Almost two million gallons of untreated sewage spilled into the Merrimack River recently when a valve at the pumping station failed while work was being done to replace another valve. This failure forced crews to divert the sewage to the river to prevent a catastrophic event with the crews working on the system.
The spill into the river was at least the third of more than 1 million gallons by the regional sewage district since April. The district sent a slurry mix of sewage and stormwater totaling 19 million gallons to the river during a storm on April 16, and 26 million gallons more during another storm on the weekend of Aug. 11.
Those spills were caused by heavy rains because a majority of the pipes that collect and deliver sewage to the plants also collect stormwater – these also can be called combined sewer systems. All five plants in the area are now under a federal order to separate their collection systems.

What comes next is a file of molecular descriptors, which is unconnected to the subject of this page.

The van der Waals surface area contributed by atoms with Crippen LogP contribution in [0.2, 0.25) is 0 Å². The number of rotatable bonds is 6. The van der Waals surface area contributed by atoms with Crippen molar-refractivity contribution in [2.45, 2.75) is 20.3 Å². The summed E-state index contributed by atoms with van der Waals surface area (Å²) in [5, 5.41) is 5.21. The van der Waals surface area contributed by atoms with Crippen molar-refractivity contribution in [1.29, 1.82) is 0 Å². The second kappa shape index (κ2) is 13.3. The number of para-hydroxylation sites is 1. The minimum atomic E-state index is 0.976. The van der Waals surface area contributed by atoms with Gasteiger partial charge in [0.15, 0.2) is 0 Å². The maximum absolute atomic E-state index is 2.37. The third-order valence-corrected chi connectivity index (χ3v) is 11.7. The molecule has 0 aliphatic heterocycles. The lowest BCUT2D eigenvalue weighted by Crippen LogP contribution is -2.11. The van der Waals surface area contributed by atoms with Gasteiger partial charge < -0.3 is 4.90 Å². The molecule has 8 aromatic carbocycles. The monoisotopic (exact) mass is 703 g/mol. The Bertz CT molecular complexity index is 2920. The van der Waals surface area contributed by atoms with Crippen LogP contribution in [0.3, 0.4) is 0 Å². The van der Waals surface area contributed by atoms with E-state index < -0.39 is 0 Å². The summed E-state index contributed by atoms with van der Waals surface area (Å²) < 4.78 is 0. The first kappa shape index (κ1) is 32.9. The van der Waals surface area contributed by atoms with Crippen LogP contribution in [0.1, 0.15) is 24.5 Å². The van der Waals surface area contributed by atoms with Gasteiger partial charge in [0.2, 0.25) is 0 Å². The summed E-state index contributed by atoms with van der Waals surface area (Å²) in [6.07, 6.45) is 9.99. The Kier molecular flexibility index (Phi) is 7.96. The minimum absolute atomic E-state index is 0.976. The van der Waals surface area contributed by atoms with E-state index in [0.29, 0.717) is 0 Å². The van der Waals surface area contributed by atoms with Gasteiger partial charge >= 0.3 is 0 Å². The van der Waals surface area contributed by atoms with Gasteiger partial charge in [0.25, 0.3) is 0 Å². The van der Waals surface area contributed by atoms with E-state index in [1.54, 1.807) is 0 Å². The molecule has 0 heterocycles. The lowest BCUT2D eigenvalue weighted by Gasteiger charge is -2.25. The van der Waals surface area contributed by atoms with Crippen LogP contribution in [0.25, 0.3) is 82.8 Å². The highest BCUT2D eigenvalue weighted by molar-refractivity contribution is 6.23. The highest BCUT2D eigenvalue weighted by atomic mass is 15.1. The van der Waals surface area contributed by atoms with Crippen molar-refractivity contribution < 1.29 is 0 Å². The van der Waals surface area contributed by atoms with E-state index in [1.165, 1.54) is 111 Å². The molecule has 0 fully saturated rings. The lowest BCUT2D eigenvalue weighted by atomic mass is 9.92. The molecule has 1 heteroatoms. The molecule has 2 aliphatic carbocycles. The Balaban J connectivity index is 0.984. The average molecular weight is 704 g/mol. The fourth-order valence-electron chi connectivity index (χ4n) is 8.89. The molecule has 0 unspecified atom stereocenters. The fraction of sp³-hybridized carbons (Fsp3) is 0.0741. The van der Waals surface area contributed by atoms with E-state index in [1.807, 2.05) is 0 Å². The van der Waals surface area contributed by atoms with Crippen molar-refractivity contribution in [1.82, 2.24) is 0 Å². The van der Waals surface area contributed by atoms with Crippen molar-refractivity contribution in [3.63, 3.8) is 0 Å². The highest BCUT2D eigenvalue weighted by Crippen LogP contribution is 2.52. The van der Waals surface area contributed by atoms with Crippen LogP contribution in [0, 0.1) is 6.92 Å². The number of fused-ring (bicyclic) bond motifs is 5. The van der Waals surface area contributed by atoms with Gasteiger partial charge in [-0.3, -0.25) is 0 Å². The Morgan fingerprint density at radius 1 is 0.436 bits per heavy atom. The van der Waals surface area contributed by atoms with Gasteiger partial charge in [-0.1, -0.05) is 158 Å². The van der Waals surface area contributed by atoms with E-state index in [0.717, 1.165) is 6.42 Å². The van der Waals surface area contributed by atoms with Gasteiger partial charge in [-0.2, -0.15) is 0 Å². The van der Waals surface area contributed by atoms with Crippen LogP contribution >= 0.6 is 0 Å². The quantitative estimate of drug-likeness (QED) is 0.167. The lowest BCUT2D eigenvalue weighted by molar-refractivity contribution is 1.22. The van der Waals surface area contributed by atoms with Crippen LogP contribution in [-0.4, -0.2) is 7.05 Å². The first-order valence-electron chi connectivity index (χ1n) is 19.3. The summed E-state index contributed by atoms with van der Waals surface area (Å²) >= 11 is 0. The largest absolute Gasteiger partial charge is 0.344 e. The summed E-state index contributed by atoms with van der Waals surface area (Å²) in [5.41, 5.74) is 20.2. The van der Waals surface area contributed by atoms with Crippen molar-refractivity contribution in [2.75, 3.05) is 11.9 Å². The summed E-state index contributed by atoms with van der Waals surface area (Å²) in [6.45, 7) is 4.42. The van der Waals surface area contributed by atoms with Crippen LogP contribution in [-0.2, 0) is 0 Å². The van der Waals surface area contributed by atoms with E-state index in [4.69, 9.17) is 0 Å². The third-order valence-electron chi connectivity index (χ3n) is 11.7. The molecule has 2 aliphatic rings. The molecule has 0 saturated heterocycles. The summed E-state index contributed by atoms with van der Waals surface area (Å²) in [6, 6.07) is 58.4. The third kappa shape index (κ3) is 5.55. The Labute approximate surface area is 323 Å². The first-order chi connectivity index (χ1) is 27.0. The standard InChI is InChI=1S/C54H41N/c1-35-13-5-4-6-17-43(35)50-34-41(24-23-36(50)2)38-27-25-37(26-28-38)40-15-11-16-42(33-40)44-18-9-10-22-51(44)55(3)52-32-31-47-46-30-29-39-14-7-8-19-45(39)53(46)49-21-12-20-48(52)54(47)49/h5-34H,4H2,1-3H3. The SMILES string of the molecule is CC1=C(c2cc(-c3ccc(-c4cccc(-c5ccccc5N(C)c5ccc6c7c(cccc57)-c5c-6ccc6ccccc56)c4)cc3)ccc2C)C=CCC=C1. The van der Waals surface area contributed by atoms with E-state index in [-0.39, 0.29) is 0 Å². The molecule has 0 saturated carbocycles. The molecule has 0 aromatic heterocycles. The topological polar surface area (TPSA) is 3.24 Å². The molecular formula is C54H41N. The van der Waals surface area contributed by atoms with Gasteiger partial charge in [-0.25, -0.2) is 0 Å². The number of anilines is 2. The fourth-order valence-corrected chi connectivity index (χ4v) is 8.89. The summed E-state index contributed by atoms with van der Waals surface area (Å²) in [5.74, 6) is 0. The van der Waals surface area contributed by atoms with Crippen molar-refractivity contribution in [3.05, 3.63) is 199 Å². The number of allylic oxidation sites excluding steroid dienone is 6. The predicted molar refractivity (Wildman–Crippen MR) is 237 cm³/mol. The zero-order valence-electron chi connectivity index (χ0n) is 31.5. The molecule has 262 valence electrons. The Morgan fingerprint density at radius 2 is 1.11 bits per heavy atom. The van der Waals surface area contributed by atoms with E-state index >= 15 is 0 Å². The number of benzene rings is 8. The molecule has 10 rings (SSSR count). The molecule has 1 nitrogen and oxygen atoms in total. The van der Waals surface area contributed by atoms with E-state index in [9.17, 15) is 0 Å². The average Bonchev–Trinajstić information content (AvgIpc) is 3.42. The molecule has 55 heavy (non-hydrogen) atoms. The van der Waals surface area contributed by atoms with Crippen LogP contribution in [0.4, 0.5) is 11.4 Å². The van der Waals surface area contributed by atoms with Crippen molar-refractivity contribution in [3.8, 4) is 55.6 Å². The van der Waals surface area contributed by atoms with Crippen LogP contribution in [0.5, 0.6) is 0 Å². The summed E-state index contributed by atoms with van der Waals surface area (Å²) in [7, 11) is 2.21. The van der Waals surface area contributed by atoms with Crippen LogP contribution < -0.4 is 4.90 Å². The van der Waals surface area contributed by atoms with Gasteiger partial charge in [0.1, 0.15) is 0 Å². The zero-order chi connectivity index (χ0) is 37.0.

Thursday’s spill differed because it was caused by a mechanical failure when crews were replacing a 9,000-pound valve at one of the collection pipes that converge at the pumping station, which sends the waste on to the plant for treatment.
The repair required closing all other valves on pipes to the pumping station to keep the station dry for the work crews. One of the valves would not fully close, causing a delay that in turn caused a backup of wastewater during the repair. The wastewater overwhelmed the collection pipes thus causing an overflow.
In addition to the spills caused by heavy rain and mechanical failures over the last year, another major spill occurred Oct. 31, 2017 when a power outage shut the plant for 13 hours, causing a spill of at least 8 million gallons.